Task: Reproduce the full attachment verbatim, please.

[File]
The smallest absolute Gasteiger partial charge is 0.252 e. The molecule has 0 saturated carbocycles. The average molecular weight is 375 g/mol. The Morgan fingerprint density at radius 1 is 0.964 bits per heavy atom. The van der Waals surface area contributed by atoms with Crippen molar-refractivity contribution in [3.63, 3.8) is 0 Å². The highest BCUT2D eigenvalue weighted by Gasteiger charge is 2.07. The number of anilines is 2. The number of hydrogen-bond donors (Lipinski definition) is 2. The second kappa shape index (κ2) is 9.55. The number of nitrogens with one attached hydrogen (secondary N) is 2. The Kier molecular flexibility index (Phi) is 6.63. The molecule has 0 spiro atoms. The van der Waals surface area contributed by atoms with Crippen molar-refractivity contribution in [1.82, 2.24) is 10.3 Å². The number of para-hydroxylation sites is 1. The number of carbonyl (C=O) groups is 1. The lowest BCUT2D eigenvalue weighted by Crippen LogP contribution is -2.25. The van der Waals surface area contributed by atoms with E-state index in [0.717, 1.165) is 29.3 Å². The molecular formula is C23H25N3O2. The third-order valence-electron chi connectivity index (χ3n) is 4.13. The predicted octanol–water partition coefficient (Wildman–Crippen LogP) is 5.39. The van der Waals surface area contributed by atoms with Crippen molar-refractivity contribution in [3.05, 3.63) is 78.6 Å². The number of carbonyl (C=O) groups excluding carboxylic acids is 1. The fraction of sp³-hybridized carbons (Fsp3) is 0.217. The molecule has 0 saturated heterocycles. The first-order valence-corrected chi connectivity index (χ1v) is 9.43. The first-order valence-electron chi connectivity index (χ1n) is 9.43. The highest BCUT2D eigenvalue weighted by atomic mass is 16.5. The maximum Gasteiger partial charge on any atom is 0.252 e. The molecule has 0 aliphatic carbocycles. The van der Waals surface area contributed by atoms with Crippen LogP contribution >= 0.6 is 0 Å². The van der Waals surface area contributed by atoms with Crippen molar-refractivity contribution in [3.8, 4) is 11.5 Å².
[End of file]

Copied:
The smallest absolute Gasteiger partial charge is 0.252 e. The molecule has 0 saturated carbocycles. The average molecular weight is 375 g/mol. The Morgan fingerprint density at radius 1 is 0.964 bits per heavy atom. The van der Waals surface area contributed by atoms with Crippen molar-refractivity contribution in [3.63, 3.8) is 0 Å². The highest BCUT2D eigenvalue weighted by Gasteiger charge is 2.07. The number of anilines is 2. The number of hydrogen-bond donors (Lipinski definition) is 2. The second kappa shape index (κ2) is 9.55. The number of nitrogens with one attached hydrogen (secondary N) is 2. The Kier molecular flexibility index (Phi) is 6.63. The molecule has 0 spiro atoms. The van der Waals surface area contributed by atoms with Crippen molar-refractivity contribution in [1.82, 2.24) is 10.3 Å². The number of para-hydroxylation sites is 1. The number of carbonyl (C=O) groups is 1. The lowest BCUT2D eigenvalue weighted by Crippen LogP contribution is -2.25. The van der Waals surface area contributed by atoms with E-state index in [0.717, 1.165) is 29.3 Å². The molecular formula is C23H25N3O2. The third-order valence-electron chi connectivity index (χ3n) is 4.13. The predicted octanol–water partition coefficient (Wildman–Crippen LogP) is 5.39. The van der Waals surface area contributed by atoms with Crippen molar-refractivity contribution in [3.05, 3.63) is 78.6 Å². The number of carbonyl (C=O) groups excluding carboxylic acids is 1. The fraction of sp³-hybridized carbons (Fsp3) is 0.217. The molecule has 0 saturated heterocycles. The first-order valence-corrected chi connectivity index (χ1v) is 9.43. The first-order valence-electron chi connectivity index (χ1n) is 9.43. The highest BCUT2D eigenvalue weighted by atomic mass is 16.5. The maximum Gasteiger partial charge on any atom is 0.252 e. The molecule has 0 aliphatic carbocycles. The van der Waals surface area contributed by atoms with Crippen LogP contribution >= 0.6 is 0 Å². The van der Waals surface area contributed by atoms with Crippen molar-refractivity contribution in [3.8, 4) is 11.5 Å².